He is only 9 months old, Ive had him since September last year and he's been pretty good up until a few weeks ago. I did a lot of research before I got him so I've only been petting him on the head and neck area from the beginning. He only bites me like this when I'm sitting on my bed. It's only just me in the room. He bites me sometimes when I'm on my phone or trying to pet him or touching his foot toys. His schedule is wake up at 10/11 and eat breakfast together then I take him out at random times during the day depending on what im doing, I try to make it 4 hours out a day minimum. Then he goes to bed at 10/11 so he gets 12 hours sleep. He doesn't really ever leave my room. We have a lot of other animals like dogs and cats so its not safe out of my room. I live in Australia so its Autumn.
 
I'd say that hormones would make sense.


Do other people at least come in to see him often? Any chance of putting other animals away for a bit so that your bird gets used to spending some time in a place other than the same 4 walls?


Where is your bed in proximity to the cage?


Is there ever a time when he leaves his cage to come bite your on his own?
 
I'm sorry you are going through a growing pains time. Green cheek conure bites hurt a lot, and usually bleed...

When my Ta-dah feelings have been hurt, or something. She has sought out my hands to bite. She and your are nit evil or mean even. Its easy for a fear of hands to develop, for a disconnection that our hands are part of us. That's why you don't hear of them running up snd bite yiu on the neck or face or torso.

Yes sometimes a change up , or change in routine can cause them to be unsettled.

For me what has always worked. To explain things to them , to work on trust, to hand feed bribes many many times during the day. Read body language as a conversation, its always shifting. Mine is like a cat pet me, don't put me , pet me. Be respectful, a pause , and understanding they are an individual in charge of their own body and personal space.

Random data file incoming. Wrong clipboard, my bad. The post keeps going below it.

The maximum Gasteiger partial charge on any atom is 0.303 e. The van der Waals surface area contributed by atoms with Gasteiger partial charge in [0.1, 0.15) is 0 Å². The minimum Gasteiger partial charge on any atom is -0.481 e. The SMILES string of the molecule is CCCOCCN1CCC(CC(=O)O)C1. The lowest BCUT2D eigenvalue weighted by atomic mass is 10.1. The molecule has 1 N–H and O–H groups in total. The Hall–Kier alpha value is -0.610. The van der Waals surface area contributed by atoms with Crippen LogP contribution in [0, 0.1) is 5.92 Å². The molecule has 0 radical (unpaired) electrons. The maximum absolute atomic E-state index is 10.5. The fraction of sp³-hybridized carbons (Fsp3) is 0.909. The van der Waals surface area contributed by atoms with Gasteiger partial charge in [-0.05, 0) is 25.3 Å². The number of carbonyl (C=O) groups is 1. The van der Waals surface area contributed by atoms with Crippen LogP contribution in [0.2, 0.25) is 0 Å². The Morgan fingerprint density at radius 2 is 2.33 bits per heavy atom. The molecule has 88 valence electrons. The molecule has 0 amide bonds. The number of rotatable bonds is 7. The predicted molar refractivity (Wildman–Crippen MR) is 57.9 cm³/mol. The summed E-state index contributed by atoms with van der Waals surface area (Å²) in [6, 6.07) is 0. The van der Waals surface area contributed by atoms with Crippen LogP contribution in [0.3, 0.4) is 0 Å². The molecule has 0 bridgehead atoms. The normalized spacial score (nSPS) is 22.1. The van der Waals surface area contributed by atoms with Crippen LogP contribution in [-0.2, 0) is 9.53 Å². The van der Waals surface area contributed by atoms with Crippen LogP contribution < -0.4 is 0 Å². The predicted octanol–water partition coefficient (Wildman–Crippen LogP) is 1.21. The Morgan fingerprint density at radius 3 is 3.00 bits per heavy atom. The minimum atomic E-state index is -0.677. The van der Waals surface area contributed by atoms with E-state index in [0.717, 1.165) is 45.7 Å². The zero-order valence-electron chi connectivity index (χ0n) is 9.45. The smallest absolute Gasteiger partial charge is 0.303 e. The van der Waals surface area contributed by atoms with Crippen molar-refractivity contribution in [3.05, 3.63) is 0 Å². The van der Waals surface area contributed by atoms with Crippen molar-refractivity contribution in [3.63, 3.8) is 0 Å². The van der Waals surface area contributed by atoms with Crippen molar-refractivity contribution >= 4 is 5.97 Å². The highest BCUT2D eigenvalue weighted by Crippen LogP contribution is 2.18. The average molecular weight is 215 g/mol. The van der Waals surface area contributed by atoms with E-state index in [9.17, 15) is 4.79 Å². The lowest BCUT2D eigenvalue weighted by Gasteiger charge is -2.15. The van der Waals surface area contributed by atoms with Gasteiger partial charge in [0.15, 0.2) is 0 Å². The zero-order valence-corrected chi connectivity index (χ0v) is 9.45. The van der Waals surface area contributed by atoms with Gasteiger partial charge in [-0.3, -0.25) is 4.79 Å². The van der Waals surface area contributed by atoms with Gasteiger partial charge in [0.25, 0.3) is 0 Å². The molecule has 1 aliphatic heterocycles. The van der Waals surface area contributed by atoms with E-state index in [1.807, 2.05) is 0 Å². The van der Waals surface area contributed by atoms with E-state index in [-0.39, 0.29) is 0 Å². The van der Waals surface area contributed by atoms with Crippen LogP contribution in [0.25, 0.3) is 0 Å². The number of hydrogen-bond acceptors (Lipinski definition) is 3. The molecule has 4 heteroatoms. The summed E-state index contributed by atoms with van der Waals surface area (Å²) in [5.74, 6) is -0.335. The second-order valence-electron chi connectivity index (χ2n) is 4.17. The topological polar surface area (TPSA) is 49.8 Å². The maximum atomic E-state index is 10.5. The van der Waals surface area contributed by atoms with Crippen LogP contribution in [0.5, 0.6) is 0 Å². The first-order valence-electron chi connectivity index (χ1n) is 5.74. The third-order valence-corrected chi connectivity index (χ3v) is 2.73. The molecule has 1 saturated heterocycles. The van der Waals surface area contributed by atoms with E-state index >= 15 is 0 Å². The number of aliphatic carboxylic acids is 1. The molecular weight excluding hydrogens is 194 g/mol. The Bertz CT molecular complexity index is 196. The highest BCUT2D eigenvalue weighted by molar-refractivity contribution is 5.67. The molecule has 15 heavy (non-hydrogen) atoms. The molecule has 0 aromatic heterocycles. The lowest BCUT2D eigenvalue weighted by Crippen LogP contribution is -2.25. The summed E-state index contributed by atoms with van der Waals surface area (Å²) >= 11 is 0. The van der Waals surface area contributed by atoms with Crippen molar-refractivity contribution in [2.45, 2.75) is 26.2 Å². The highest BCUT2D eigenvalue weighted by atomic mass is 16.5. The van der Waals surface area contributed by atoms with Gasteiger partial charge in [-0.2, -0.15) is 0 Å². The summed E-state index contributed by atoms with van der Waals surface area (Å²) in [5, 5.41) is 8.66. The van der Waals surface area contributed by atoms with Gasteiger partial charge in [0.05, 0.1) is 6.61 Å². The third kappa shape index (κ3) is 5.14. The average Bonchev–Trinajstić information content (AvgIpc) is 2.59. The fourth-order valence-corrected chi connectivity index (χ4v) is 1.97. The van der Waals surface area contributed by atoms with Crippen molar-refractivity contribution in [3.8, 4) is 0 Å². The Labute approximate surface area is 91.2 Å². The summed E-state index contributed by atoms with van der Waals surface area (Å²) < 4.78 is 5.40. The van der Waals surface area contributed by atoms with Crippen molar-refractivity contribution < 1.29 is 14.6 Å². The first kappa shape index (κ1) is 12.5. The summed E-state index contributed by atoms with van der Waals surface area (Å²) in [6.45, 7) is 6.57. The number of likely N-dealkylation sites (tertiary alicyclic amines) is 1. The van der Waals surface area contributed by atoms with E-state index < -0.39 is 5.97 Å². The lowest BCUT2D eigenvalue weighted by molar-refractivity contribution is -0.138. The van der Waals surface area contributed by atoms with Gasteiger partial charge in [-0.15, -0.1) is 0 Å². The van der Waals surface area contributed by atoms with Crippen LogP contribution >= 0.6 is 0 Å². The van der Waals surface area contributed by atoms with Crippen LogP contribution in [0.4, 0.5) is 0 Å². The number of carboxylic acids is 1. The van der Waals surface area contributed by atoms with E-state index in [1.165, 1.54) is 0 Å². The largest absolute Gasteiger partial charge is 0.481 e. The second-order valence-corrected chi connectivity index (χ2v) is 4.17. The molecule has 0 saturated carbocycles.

Ta-dah would offer to bite or scold me, but I'm paying attention, and respectful. So I almost never get a bite.

A green cheek has no back down in them. Trying to avoid by putting hands on them or holding the beak or anything like that will not work. It will make them fear and not trust you.

Really just taking time, saying hi and feeding a little treat 10-50 times day. Talking and explain. Will heal your relationship.

This is a link to a fantastic article , so much helpful information and insight. Please read it. I 5hi k yiu will come away with ideas and understanding.
https://lafeber.com/pet-birds/stress-reduction-for-parrot-companions/

And this one
https://be.chewy.com/think-your-pet-bird-hates-you/
 
Last edited:
  • Thread Starter
  • Thread starter
  • #6
I'd say that hormones would make sense.


Do other people at least come in to see him often? Any chance of putting other animals away for a bit so that your bird gets used to spending some time in a place other than the same 4 walls?


Where is your bed in proximity to the cage?


Is there ever a time when he leaves his cage to come bite your on his own?

My mum and brother come to see him sometimes but he's very territorial and will attack them. We put the animals away and he comes downstairs every once in a while to watch movies. My bed is about 2 metres away from his cage, we don't have a very big room :( he really doesn't like his cage he wants to he with me all the time
 
I'd say that hormones would make sense.


Do other people at least come in to see him often? Any chance of putting other animals away for a bit so that your bird gets used to spending some time in a place other than the same 4 walls?


Where is your bed in proximity to the cage?


Is there ever a time when he leaves his cage to come bite your on his own?

My mum and brother come to see him sometimes but he's very territorial and will attack them. We put the animals away and he comes downstairs every once in a while to watch movies. My bed is about 2 metres away from his cage, we don't have a very big room :( he really doesn't like his cage he wants to he with me all the time


If at all possible, I would try to have him start slowly building trust with other people as well, because you never know when he may be forced into a setting where he has to be around unfamiliar faces (plus, they are flock creatures and need more than 1).


If you are your bird's main source of attention, it isn't entirely surprising that you are seeing heightened levels of aggression etc in your room. I would go so far as to say that it is possible that he sees your room as "his nest" and doesn't have enough trust/experience/socialization to know any differently.



I would make safe and low-stress, positive exposure to others a priority..In addition to moving at his pace, avoiding inappropriate touching, and ensuring a minimum of 10 hours sleep (while preventing access to any shadowy spaces).


NOTE- If you are watching movies, the lights are likely off and he is likely touching you, so this is actually a very sexual situation (if what I am envisioning is correct). Think more about incorporating him into daily routine, like breakfast etc (rather than a snuggle fest in the dark with you).
 
Last edited:

Most Reactions

Latest posts

Back
Top